I have just spent a week skiing in the French Alps with my younger son. We stayed in a chalet above the village of Les Gets in Les Portes du Soleil ski doman (the Gates of the Sun). Normally the snow is down to the village, but this February is the warmest I have experienced since I have lived in Geneva and the snow did not extend much lower than our chalet. Fortunately it snowed quite a bit after we arrived, and there was plenty of fresh powder for skiing. And enough to ski back to our chalet at the end of the day.
I have been following Eliud Kichoge’s bid to be the first human to run a marathon in less than 2 hours. He succeeded on Saturday with a time of 1 hour 59 mins and 40 seconds. This is an absolutely extraordinary achievement. It was not an official world record, because of the use of rotating pacemakers and because Kipchoge was handed his drinks from a bike, but it is still the fastest marathon ever run. After he finished, Kipchoge said that he had wanted to send a message to the world that no human is limited.
This made me think about a number of extraordinary feats that I’ve seen achieved in recent years and I decided to make a list of my top 10 most extraordinary human achievements in the realm of extreme feats that broke barriers and went beyond perceived limits of mind and body. Quite a few of these feats involve non-ordinary states of consciousness that need total engagement in the here-now, unity of mind and body, and transcendence of distracting thoughts and emotions. States known as “being in the zone” or “flow” to athletes, as “immovable mind” to the samurai and as samadhi to Zen practitioners.
I also decided arbitrarily to restrict my list to feats achieved in the last 20 years, or in other words, in the 21st century (counting the year 2000 as part of this century). This is an idiosyncratic list that reflects my interests and the level of amazement and awe that watching (or in one case reading an account of) the event inspired in me. You may well have a very different list, though I think at least the ones towards the top should be on most lists.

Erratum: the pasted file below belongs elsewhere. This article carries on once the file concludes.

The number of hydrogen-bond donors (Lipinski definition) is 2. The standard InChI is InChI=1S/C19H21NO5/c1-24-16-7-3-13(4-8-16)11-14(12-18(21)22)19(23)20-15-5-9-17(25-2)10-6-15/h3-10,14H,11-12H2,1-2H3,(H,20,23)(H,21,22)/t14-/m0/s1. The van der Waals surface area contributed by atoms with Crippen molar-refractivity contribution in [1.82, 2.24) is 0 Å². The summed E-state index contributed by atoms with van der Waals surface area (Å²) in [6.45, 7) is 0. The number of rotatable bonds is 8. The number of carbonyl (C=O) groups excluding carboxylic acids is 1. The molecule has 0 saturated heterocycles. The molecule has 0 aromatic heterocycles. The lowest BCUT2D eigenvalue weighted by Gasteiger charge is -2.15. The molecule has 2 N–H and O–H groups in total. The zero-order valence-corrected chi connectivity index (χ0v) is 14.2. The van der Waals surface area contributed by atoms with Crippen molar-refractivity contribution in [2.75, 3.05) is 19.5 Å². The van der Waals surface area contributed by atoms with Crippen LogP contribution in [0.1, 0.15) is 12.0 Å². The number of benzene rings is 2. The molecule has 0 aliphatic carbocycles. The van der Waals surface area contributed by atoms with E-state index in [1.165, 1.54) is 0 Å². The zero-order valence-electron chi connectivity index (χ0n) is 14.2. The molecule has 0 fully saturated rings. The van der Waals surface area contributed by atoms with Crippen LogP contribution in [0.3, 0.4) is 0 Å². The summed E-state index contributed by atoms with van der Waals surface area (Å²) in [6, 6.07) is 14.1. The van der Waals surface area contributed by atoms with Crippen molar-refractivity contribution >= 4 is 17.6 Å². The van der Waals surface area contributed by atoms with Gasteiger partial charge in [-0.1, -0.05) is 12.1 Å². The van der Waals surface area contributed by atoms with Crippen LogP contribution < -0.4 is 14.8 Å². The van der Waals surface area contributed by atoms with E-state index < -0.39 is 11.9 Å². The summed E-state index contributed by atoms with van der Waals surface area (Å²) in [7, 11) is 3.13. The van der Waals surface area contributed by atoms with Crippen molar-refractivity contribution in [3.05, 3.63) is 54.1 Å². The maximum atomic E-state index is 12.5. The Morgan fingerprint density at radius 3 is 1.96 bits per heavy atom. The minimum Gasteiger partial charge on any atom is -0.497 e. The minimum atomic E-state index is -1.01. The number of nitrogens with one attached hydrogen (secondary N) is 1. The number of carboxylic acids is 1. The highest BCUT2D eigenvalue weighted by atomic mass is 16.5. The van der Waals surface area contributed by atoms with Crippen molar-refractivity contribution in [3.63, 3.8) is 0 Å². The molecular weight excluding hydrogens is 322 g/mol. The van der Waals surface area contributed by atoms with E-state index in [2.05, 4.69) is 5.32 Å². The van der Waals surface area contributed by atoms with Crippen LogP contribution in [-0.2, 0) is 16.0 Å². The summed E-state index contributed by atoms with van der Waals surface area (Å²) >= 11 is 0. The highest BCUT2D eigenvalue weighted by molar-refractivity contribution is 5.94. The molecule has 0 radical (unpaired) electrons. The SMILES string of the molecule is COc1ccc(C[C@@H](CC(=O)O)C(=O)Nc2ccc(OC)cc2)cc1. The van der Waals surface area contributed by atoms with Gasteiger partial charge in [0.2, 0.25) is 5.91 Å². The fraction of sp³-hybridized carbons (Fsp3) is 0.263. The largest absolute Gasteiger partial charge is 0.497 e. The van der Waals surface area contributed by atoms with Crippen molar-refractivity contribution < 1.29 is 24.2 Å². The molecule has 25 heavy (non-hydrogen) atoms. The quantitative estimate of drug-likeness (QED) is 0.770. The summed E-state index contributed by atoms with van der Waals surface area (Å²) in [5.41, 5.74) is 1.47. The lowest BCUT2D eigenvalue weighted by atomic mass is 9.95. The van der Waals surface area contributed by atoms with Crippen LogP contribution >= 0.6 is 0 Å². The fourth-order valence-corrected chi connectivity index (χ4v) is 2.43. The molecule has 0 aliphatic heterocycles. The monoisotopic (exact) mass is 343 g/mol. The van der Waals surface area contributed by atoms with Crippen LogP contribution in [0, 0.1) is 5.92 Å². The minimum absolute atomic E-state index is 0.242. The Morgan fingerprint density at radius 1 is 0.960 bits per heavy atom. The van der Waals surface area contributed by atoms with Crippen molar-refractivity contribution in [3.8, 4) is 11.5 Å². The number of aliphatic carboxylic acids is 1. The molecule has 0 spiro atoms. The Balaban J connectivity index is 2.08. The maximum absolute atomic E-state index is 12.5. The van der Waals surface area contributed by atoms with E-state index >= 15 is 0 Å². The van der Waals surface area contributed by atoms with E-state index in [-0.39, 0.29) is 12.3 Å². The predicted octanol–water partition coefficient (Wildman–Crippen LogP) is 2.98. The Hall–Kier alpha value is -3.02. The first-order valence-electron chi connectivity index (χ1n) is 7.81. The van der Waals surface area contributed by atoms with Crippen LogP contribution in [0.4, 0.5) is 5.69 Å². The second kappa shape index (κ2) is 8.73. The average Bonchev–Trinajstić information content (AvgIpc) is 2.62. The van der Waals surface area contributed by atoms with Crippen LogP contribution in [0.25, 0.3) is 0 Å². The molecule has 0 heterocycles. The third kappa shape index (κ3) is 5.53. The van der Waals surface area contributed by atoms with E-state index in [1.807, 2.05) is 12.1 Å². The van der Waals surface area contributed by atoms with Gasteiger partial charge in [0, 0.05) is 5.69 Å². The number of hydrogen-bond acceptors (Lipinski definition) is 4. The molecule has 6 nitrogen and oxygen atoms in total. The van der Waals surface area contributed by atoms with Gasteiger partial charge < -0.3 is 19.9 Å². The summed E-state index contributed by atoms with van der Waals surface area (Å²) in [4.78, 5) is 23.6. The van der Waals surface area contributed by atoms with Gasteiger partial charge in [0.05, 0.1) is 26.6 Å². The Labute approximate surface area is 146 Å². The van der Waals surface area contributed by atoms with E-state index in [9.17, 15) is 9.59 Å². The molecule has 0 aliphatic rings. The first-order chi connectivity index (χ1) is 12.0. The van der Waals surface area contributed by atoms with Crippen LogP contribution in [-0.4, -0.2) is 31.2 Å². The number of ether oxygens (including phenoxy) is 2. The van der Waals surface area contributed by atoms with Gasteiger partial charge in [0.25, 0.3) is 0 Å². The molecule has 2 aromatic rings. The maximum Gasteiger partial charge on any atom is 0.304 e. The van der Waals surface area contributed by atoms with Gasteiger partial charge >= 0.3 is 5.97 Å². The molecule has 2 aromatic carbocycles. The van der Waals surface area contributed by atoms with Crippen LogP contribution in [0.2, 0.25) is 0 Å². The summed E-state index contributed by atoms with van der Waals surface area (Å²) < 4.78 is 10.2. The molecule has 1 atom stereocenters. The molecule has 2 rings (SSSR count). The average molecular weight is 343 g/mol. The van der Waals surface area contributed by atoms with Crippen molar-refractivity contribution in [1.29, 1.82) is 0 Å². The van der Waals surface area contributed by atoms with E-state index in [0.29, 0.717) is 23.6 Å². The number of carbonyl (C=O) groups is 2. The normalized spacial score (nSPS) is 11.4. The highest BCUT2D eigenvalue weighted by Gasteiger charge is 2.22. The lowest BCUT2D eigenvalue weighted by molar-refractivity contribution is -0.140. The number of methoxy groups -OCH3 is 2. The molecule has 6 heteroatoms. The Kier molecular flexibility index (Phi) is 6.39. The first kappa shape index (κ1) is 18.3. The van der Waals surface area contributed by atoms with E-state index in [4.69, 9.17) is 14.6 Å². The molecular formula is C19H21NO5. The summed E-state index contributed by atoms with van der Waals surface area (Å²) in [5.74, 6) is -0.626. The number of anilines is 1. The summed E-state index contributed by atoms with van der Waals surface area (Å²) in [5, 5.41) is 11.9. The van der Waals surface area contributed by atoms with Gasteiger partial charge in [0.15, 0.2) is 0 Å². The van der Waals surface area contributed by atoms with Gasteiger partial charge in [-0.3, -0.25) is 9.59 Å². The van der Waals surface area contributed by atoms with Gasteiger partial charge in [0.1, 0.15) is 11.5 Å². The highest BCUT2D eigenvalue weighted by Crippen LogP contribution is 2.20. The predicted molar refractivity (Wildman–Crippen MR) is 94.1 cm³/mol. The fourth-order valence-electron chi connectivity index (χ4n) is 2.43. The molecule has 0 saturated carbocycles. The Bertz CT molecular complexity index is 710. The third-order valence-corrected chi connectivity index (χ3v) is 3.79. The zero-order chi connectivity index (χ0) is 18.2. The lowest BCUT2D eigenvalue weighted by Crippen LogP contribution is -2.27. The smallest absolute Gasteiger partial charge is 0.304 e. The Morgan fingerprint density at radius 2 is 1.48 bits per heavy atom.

Below are some photos from a trip to the Monte Rosa – Matterhorn region of the Alps in late September 2011. Our plan was to climb the main Dufourspitze peak of Monte Rosa. At 4,634 metres (15,203 ft)，Dufourspitze is the highest peak completely inside Switzerland. Our start was delayed three days by bad weather, with heavy snowfalls and we no longer had enough time for this trip. So instead we set out to climb Pollux, which involved around 5 km travel on a glacier at close to 4,000 m.
On a clear day, I can see Mont Blanc on the skyline from my office window, and many is the day in winter where I watch the sun rise almost directly over the summit. Mont Blanc looms over the skyline in many places around Geneva and the “frontalier” France to the west. So I had long had an ambition to climb Mont Blanc, the highest peak in (Western) Europe at 4808m, and succeeded on my first attempt in September 2010.
My second Alpine trip this summer was a short but intense day near the Aiguille du Midi in the Mont Blanc region. The cable car from Chamonix remains the highest vertical ascent cable car in the world, from 1,035 m to 3842 m, an altitude gain of over 2,800 m in 20 minutes. The Aiguille du Midi is the starting point for the ski trip down the Vallée Blanche which I did some years ago, 17 km and over 2,000 m descent. It is also the starting point for various climbs nearby and for access to the Cosmiques Hut, at the beginning of the Three Mont Blancs route to the summit of Mont Blanc.
In July 2010, a friend and I set out to climb Gran Paradiso as a training climb before attempting Mont Blanc. Gran Paradiso is the only 4,000 metre peak that is entirely within Italian territory. The Italian-French border runs along the Alps and over the Mont Blanc summit, so there are a number of higher mountains “in Italy”. Unfortunately, my friend had some altitude sickness at around 3,700 metres and, on the advice of our guide, we turned and headed back down. So in the summer of 2014, I decided to complete the climb. Here is a photo, taken from the internet, of the summit ridge of Gran Paradiso (4,061m) in fine weather.
After many years since I had last been climbing on high mountains (Mt Kenya long ago, plus some easy peaks in Britain, Norway and Italy), I decided in 2007 I should do an alpine trip seeing as I was living here in Switzerland. So I contacted a guide and he suggested we climb Weissmies. At 4023 m, Weissmeis is the western-most 4000m peak of its range near Saas Fe (not far from Zermatt).